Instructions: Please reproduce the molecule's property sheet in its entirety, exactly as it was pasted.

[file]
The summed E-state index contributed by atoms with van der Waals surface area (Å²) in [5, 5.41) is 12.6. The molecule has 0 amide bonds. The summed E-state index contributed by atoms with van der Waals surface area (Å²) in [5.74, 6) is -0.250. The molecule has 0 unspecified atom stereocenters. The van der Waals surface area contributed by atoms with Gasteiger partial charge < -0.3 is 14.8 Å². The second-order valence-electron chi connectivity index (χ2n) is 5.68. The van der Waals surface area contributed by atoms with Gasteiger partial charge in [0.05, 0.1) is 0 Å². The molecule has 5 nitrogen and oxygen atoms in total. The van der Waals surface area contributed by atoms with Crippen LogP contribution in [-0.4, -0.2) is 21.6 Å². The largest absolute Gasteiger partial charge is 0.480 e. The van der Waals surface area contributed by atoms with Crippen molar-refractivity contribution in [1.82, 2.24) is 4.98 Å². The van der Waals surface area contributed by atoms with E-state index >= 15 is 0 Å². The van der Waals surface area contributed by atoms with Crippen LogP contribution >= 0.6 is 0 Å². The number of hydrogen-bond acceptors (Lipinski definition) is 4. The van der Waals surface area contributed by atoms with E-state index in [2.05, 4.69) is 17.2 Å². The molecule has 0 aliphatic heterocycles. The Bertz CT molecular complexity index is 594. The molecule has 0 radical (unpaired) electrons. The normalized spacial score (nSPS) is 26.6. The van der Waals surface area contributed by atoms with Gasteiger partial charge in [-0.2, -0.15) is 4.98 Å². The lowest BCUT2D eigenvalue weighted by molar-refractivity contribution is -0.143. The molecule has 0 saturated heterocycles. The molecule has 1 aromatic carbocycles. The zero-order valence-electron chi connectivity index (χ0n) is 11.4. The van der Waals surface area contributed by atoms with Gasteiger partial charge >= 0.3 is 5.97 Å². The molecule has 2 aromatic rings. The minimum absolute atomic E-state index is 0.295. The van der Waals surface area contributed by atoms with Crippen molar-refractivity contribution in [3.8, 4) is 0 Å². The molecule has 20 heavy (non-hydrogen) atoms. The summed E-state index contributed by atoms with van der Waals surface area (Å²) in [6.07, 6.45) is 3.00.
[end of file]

The summed E-state index contributed by atoms with van der Waals surface area (Å²) in [5, 5.41) is 12.6. The molecule has 0 amide bonds. The summed E-state index contributed by atoms with van der Waals surface area (Å²) in [5.74, 6) is -0.250. The molecule has 0 unspecified atom stereocenters. The van der Waals surface area contributed by atoms with Gasteiger partial charge < -0.3 is 14.8 Å². The second-order valence-electron chi connectivity index (χ2n) is 5.68. The van der Waals surface area contributed by atoms with Gasteiger partial charge in [0.05, 0.1) is 0 Å². The molecule has 5 nitrogen and oxygen atoms in total. The van der Waals surface area contributed by atoms with Crippen LogP contribution in [-0.4, -0.2) is 21.6 Å². The largest absolute Gasteiger partial charge is 0.480 e. The van der Waals surface area contributed by atoms with Crippen molar-refractivity contribution in [1.82, 2.24) is 4.98 Å². The van der Waals surface area contributed by atoms with E-state index >= 15 is 0 Å². The van der Waals surface area contributed by atoms with Crippen LogP contribution >= 0.6 is 0 Å². The number of hydrogen-bond acceptors (Lipinski definition) is 4. The van der Waals surface area contributed by atoms with E-state index in [2.05, 4.69) is 17.2 Å². The molecule has 0 aliphatic heterocycles. The Bertz CT molecular complexity index is 594. The molecule has 0 radical (unpaired) electrons. The normalized spacial score (nSPS) is 26.6. The van der Waals surface area contributed by atoms with Gasteiger partial charge in [-0.2, -0.15) is 4.98 Å². The lowest BCUT2D eigenvalue weighted by molar-refractivity contribution is -0.143. The molecule has 0 saturated heterocycles. The molecule has 1 aromatic carbocycles. The zero-order valence-electron chi connectivity index (χ0n) is 11.4. The van der Waals surface area contributed by atoms with Gasteiger partial charge >= 0.3 is 5.97 Å². The molecule has 2 aromatic rings. The minimum absolute atomic E-state index is 0.295. The van der Waals surface area contributed by atoms with Crippen molar-refractivity contribution in [3.8, 4) is 0 Å². The molecule has 20 heavy (non-hydrogen) atoms. The summed E-state index contributed by atoms with van der Waals surface area (Å²) in [6.07, 6.45) is 3.00.